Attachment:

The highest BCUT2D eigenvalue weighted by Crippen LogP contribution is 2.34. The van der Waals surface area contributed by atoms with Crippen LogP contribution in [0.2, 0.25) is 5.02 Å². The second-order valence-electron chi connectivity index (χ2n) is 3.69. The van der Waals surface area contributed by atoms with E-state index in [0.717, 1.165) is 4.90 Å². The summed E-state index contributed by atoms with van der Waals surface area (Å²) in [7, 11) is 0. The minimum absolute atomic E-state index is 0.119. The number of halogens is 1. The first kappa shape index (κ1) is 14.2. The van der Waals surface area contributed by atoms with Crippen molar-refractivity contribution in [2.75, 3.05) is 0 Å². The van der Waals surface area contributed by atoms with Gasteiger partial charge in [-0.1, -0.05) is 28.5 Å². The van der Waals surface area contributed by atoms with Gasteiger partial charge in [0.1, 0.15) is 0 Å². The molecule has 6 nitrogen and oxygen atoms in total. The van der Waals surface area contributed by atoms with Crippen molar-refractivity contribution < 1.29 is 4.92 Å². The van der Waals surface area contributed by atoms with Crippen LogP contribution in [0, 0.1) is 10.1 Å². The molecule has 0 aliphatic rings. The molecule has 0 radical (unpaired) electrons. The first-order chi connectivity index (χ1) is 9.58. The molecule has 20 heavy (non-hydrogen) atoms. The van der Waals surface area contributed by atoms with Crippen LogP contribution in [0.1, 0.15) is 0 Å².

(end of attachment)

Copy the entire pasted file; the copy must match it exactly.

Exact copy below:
The highest BCUT2D eigenvalue weighted by Crippen LogP contribution is 2.34. The van der Waals surface area contributed by atoms with Crippen LogP contribution in [0.2, 0.25) is 5.02 Å². The second-order valence-electron chi connectivity index (χ2n) is 3.69. The van der Waals surface area contributed by atoms with E-state index in [0.717, 1.165) is 4.90 Å². The summed E-state index contributed by atoms with van der Waals surface area (Å²) in [7, 11) is 0. The minimum absolute atomic E-state index is 0.119. The number of halogens is 1. The first kappa shape index (κ1) is 14.2. The van der Waals surface area contributed by atoms with Crippen molar-refractivity contribution in [2.75, 3.05) is 0 Å². The van der Waals surface area contributed by atoms with Gasteiger partial charge in [-0.1, -0.05) is 28.5 Å². The van der Waals surface area contributed by atoms with Gasteiger partial charge in [0.1, 0.15) is 0 Å². The molecule has 6 nitrogen and oxygen atoms in total. The van der Waals surface area contributed by atoms with Crippen molar-refractivity contribution < 1.29 is 4.92 Å². The van der Waals surface area contributed by atoms with Crippen LogP contribution in [0, 0.1) is 10.1 Å². The molecule has 0 aliphatic rings. The molecule has 0 radical (unpaired) electrons. The first-order chi connectivity index (χ1) is 9.58. The molecule has 20 heavy (non-hydrogen) atoms. The van der Waals surface area contributed by atoms with Crippen LogP contribution in [0.1, 0.15) is 0 Å².